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Calgary businesses see ‘paw-tential’ in allowing pets at work

As people continue to return to in-person work at offices across Calgary, more and more employers are allowing staff to bring their pets with them.

Jordan Dobrescu is the production manager at Arbor, a data management company in Calgary, and brings her one-year-old golden doodle, Penny, to work every day.

"She’s one of us. We call her the Chief ‘Paw-sitivity’ Officer,” Dobrescu said. “I think it helps create a welcoming environment and helps people have fun. "Yes, it’s work, but we still want people to have fun while they are here."

While people might expect a dog in the office to create a distraction, Dobrescu says a pet-friendly environment has the opposite effect.

"I am just able to deep dive and focus on work more," she said. "I want to come to the office and I’m not constantly worried about Penny being at home alone.

"Everyone just loves seeing her, she’s constantly making people smile."

Jordan Dobrescu's dog Penny comes to work with her at Arbor, a data management company in Calgary.The pandemic saw a boom in pet ownership as people sought companionship during COVID-19 isolation.

According to a recent survey by Canadian market research company Léger commissioned by PetSafe, a majority of Canadians (51 per cent) believe that employers should consider making their workplaces pet-friendly.

In addition, almost three-quarters of respondents (73 per cent) said that having a dog or cat in the workplace lifts their mood and reduces stress. One third of people (33 per cent) even said they thought it increased productivity."Being home together for the whole day every day working side-by-side, I was really nervous about the idea of separating," said Crystal Phillips, who brings her 12-year-old dog Bear to work at Thin Air Labs in Calgary.

"I don’t know if he has worse anxiety or I do, but being able to bring him to the office settles all that."

Crystal Phillips' dog Bear comes to work with her at Thin Air Labs in Calgary.Phillips says Bear spends most of the day lounging beside her desk and doesn’t bother her coworkers.

"You’ll see someone having a bad day or bad meeting and they’ll come over to the corner and pet Bear a few minutes, regroup and then get back to work," she says.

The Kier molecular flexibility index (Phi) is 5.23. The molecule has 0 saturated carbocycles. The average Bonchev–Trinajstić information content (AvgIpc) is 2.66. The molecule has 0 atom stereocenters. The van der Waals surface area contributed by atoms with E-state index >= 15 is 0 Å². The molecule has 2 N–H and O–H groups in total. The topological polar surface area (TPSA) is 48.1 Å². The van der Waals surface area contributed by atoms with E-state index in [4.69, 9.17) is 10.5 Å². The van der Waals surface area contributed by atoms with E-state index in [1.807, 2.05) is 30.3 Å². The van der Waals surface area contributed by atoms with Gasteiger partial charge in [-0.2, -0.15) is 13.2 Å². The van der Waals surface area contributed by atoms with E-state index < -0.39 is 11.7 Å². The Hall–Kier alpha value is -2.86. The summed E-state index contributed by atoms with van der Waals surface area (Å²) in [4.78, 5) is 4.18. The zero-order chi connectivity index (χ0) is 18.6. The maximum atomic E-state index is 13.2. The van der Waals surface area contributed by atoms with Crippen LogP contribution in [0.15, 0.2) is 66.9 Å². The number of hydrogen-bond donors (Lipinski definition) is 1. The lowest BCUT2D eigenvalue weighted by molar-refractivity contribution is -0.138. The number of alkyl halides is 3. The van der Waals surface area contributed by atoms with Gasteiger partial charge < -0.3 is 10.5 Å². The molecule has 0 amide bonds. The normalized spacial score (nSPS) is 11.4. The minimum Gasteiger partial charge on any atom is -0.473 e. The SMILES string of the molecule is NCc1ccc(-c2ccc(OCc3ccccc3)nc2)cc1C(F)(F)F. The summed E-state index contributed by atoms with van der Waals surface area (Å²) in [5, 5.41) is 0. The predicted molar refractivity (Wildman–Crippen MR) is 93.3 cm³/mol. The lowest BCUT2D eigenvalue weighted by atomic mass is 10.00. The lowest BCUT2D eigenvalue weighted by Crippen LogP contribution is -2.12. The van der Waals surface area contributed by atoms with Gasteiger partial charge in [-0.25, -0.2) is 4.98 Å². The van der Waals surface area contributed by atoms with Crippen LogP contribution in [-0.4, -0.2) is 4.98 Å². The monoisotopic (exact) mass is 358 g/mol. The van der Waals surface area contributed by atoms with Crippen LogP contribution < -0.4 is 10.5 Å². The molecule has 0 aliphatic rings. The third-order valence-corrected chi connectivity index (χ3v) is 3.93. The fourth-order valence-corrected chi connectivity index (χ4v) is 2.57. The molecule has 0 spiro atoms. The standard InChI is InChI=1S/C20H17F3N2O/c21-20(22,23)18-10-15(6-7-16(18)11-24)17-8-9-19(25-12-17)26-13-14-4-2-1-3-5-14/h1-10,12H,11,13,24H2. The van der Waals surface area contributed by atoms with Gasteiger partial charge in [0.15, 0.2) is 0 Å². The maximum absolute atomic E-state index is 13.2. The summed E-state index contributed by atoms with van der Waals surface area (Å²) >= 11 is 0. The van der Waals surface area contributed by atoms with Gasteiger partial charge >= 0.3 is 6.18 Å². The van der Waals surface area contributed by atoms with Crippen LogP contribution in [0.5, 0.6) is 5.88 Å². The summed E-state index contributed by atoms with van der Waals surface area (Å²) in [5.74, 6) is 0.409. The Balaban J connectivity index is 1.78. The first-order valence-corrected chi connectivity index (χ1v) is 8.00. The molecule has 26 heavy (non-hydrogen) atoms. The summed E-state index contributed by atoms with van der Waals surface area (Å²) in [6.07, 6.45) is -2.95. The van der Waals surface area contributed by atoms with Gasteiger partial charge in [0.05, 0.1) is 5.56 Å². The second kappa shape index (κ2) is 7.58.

ATB Financial also recently announced at the end of April that four-legged family members are welcome at the office. Prior to the pandemic, the business offered doggy daycare at its Calgary campus.

The company cites benefits from allowing certain animals in the workplace, including easing the transition for both staff and their pets.

Crystal Phillips' dog Bear comes to work with her at Thin Air Labs in Calgary.


As many organizations create pet-friendly work environments, a professor of human resources at Mount Royal University says employers may want to consider creating a plan for staff who are bringing their four legged friends to work.

"I hate to sound too HR about this, but you are going to need a policy around this," said Christian Cook. "There is a few tactical things people have to consider before flinging open their door and saying 'all pets are welcome."

Cook says employers will want to consider what type of pets are allowed in the office, whether other staff have phobias or allergies, and the need to increase sanitization.

She also says while it is a unique way to entice people back to work, it shouldn’t be the only one.

"I think this is a neat and pretty innovative option. I do think you need to balance it with what else you’re doing with your employees. So, if you’re – for example – allowing people to bring pets to work but you don’t allow people to leave 30 minutes before standard hours to pick up their kids, that’s a really mixed message." Top Stories

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